Tapestry 5
Let’s take a look at Tapestry 5 configuration. The same as Wicket, web.xml is the only XML file that is needed for configuring your Tapestry 5 application.

<web-app>
    <display-name>tapestry5</display-name>
    <context-param>
<param-name>tapestry.app-package</param-name>
<param-value>agilist.lab</param-value>
    </context-param>
    <filter>
        <filter-name>app</filter-name>
        <filter-class>org.apache.tapestry5.TapestryFilter</filter-class>
    </filter>
    <filter-mapping>
        <filter-name>app</filter-name>
        <url-pattern>/*</url-pattern>
    </filter-mapping>
</web-app>

In web.xml you will tell tapestry where to find your pages, components and mixins by putting the tapestry.app-package configuration inside the context param element. With these configuration, all your pages, components and mixins would live under these packages:

  • Components: agilist.lab.components
  • Pages: agilist.lab.pages
  • Mixins: agilist.lab.mixins

Tapestry 5 also has a Java class for configuring your webapps, just like Wicket does. The class name is picked up from the filter name and then appended by Module. So based on our previous configuration the class name would be AppModule, and here is how AppModule would look like:

public class AppModule
{
    public static void bind(ServiceBinder binder)
    {
        binder.bind(Member.class);
    }

    public static void contributeApplicationDefaults(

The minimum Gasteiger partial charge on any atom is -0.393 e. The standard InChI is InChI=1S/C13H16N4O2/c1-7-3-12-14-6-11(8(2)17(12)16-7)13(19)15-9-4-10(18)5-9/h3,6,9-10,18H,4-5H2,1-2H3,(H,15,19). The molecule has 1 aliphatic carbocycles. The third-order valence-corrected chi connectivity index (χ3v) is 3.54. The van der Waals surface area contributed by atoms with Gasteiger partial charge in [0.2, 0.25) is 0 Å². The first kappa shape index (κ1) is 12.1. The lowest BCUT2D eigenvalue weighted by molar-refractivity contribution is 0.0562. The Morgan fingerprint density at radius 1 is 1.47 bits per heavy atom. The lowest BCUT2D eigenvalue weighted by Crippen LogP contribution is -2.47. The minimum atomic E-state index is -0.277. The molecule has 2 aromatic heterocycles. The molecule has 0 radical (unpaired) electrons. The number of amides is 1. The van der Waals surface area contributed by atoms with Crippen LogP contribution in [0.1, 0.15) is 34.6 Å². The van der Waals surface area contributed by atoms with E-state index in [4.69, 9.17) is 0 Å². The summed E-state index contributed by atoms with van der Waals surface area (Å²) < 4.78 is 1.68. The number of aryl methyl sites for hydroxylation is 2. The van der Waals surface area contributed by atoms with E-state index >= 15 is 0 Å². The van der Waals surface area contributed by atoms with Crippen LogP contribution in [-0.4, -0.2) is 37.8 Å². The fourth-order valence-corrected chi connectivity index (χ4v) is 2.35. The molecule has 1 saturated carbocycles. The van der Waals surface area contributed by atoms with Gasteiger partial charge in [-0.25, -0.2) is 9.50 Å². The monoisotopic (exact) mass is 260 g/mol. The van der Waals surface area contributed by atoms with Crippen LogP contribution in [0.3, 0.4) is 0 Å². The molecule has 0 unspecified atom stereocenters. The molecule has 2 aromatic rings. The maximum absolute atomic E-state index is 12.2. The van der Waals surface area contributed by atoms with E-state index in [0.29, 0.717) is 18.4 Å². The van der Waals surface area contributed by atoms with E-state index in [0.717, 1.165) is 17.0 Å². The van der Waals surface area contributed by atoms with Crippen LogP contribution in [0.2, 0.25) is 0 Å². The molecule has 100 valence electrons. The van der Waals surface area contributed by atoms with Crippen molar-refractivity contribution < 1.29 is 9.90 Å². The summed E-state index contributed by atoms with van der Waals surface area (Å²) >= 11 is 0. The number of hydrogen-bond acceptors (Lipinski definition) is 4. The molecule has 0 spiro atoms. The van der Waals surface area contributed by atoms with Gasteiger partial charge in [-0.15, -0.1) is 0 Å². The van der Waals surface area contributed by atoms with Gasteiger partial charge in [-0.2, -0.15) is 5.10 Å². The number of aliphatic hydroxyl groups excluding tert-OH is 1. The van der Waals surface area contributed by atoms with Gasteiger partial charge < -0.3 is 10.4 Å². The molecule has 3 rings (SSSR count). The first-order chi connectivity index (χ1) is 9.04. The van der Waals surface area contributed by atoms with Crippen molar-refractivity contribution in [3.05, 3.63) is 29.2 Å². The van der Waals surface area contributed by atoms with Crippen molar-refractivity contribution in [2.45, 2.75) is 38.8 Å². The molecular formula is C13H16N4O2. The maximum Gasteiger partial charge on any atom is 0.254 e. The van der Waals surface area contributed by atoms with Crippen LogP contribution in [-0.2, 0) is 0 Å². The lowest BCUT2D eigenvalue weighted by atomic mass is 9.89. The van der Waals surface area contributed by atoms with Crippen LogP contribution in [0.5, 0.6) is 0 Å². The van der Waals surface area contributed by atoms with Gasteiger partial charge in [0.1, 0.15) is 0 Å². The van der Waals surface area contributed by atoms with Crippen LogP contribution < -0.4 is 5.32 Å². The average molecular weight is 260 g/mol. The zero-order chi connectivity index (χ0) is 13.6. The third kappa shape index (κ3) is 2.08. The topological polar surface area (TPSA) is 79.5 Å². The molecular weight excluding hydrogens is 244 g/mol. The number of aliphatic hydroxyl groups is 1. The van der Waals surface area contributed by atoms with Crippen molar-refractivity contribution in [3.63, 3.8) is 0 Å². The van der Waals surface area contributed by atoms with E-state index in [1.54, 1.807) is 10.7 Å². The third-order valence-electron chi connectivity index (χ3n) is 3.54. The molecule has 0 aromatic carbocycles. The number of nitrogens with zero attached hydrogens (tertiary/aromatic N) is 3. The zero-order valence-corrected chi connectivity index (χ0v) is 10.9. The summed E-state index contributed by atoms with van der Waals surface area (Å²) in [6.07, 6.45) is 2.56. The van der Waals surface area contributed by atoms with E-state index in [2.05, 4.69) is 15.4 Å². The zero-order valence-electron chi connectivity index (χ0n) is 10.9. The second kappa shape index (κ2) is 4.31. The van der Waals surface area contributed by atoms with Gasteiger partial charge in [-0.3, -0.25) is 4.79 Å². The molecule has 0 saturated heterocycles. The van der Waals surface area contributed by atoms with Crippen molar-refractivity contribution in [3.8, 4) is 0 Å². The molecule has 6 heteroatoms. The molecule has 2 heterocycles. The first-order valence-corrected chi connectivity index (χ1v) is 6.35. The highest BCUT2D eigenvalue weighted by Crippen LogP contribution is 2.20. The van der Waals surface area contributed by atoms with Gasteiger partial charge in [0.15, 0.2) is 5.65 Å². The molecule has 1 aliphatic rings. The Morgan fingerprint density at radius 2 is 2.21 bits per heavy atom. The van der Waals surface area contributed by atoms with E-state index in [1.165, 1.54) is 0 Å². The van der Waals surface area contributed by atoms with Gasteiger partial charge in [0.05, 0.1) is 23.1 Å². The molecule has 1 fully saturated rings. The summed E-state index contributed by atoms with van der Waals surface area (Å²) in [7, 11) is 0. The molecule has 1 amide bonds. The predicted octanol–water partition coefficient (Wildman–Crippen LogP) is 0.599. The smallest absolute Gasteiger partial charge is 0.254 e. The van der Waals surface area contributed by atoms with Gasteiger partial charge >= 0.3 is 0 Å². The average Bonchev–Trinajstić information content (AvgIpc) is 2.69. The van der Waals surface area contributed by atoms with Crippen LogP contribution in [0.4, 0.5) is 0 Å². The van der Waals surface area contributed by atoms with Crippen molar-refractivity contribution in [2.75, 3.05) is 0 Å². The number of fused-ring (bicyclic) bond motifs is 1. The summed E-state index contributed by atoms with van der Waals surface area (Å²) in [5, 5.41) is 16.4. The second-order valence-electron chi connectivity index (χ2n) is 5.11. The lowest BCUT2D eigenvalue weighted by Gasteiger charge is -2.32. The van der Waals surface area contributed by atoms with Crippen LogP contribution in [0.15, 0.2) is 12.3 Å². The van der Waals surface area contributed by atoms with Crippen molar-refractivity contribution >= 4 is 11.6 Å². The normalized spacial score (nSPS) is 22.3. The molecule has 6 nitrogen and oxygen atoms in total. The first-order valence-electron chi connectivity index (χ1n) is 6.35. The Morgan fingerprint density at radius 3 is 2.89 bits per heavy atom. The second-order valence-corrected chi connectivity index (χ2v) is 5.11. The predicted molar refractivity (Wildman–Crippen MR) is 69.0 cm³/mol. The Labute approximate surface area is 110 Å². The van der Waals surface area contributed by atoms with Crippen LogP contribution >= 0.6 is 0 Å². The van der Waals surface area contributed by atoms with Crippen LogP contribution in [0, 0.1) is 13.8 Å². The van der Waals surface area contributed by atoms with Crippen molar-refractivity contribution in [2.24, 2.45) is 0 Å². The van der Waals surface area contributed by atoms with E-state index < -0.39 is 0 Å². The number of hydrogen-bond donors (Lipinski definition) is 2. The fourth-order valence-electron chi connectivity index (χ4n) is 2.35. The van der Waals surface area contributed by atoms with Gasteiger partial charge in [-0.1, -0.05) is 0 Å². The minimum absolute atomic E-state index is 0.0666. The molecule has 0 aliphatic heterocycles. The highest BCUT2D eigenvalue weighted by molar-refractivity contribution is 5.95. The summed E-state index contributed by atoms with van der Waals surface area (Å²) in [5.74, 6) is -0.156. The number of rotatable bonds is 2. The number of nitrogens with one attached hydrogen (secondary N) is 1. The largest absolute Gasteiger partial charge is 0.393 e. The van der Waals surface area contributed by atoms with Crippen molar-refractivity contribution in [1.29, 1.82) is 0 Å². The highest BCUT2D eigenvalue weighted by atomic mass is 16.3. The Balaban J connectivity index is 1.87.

MappedConfiguration<String, String> configuration)
    {
        configuration.add(SymbolConstants.SUPPORTED_LOCALES, "en");
        configuration.add(SymbolConstants.PRODUCTION_MODE, "false");
    }
}

This is as simple as it would get and I won’t go into much detail about the configuration here.

And basically that’s all there is to it about the configuration for the two frameworks. I think both framework did a great job regarding configuration. Though Tapestry 5 took it into another level where some of the configuration is based on convention. And of course by placing the configurations in Java file you won’t have to worry about type safety anymore.

Controller/Page Class

In Wicket and Tapestry, what you call as a controller in action based framework, is called as a Page class. Both Wicket and Tapestry 5 took the same approach that the corresponding Page class would live side by side under the same package with the template itself. So if I have an AddMemberPage.java, my template name would be AddMemberPage.html for Wicket and AddMemberPage.tml for Tapestry. Take a look at the project structure to get the idea what I’m talking about here. The templates detail will be explained later, and here’s how your Page class would look like:

Wicket
Here is how the project structure of Wicket would look like. Since Wicket is using maven, so it gets the main structure from maven.

Now let’s take a look at the Page class of Wicket:

public class AddMemberPage extends BasePage {
    private static final Logger logger = LoggerFactory.getLogger(AddMemberPage.class);

    private Member member;

    public AddMemberPage() {
        add(new AddMemberForm("addMemberForm", new CompoundPropertyModel( new Member() )));
    }

    public class AddMemberForm extends Form {
	public AddMemberForm(String id, final CompoundPropertyModel model) {
	    	super(id, model);

	    	member = (Member)model.getObject();

	        add(new TextField("name"));

	        add(new Button("save"){
			public void onSubmit(){
                    			logger.info("Member name: {}", member.getName());
	    	    	}
	        });
	 }
    }
}

And here is the BasePage class or known as the Parent class where it is used for templating which will be explained later.

public class BasePage extends WebPage{
    public BasePage() {
        add(new PageLink("homeLink", HomePage.class)
             .add(new Label("homeLabel", new ResourceModel("home"))));

        add(new BookmarkablePageLink("addMemberLink", AddMemberPage.class)
            .add( new Label("addMemberLabel", new ResourceModel( "member.add" ) ) )